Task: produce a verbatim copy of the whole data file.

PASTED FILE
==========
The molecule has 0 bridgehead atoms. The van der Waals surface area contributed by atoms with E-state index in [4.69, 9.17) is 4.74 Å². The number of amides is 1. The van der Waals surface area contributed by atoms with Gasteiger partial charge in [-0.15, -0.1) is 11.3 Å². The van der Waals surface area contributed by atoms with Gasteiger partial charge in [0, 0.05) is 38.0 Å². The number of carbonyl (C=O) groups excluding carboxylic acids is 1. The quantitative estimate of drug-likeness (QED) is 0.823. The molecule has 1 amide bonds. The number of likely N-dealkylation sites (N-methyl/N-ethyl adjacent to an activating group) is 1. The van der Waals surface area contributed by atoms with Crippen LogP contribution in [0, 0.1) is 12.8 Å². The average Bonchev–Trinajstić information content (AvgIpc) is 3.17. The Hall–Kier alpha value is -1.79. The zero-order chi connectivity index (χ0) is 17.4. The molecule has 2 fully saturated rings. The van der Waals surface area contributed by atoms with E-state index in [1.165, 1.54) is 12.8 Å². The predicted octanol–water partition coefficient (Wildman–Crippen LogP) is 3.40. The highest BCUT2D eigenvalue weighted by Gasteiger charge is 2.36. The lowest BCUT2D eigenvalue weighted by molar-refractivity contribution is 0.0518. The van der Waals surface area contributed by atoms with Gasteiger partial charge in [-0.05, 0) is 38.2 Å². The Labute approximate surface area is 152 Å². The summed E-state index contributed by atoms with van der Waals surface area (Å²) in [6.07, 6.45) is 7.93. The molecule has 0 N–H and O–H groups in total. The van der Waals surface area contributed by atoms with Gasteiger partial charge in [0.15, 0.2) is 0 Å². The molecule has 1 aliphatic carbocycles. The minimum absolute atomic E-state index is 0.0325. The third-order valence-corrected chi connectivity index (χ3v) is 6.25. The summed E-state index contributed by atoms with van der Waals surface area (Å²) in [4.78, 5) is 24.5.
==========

The molecule has 0 bridgehead atoms. The van der Waals surface area contributed by atoms with E-state index in [4.69, 9.17) is 4.74 Å². The number of amides is 1. The van der Waals surface area contributed by atoms with Gasteiger partial charge in [-0.15, -0.1) is 11.3 Å². The van der Waals surface area contributed by atoms with Gasteiger partial charge in [0, 0.05) is 38.0 Å². The number of carbonyl (C=O) groups excluding carboxylic acids is 1. The quantitative estimate of drug-likeness (QED) is 0.823. The molecule has 1 amide bonds. The number of likely N-dealkylation sites (N-methyl/N-ethyl adjacent to an activating group) is 1. The van der Waals surface area contributed by atoms with Crippen LogP contribution in [0, 0.1) is 12.8 Å². The average Bonchev–Trinajstić information content (AvgIpc) is 3.17. The Hall–Kier alpha value is -1.79. The zero-order chi connectivity index (χ0) is 17.4. The molecule has 2 fully saturated rings. The van der Waals surface area contributed by atoms with E-state index in [1.165, 1.54) is 12.8 Å². The predicted octanol–water partition coefficient (Wildman–Crippen LogP) is 3.40. The highest BCUT2D eigenvalue weighted by Gasteiger charge is 2.36. The lowest BCUT2D eigenvalue weighted by molar-refractivity contribution is 0.0518. The van der Waals surface area contributed by atoms with Gasteiger partial charge in [-0.05, 0) is 38.2 Å². The Labute approximate surface area is 152 Å². The summed E-state index contributed by atoms with van der Waals surface area (Å²) in [6.07, 6.45) is 7.93. The molecule has 0 N–H and O–H groups in total. The van der Waals surface area contributed by atoms with Gasteiger partial charge in [0.15, 0.2) is 0 Å². The molecule has 1 aliphatic carbocycles. The minimum absolute atomic E-state index is 0.0325. The third-order valence-corrected chi connectivity index (χ3v) is 6.25. The summed E-state index contributed by atoms with van der Waals surface area (Å²) in [4.78, 5) is 24.5.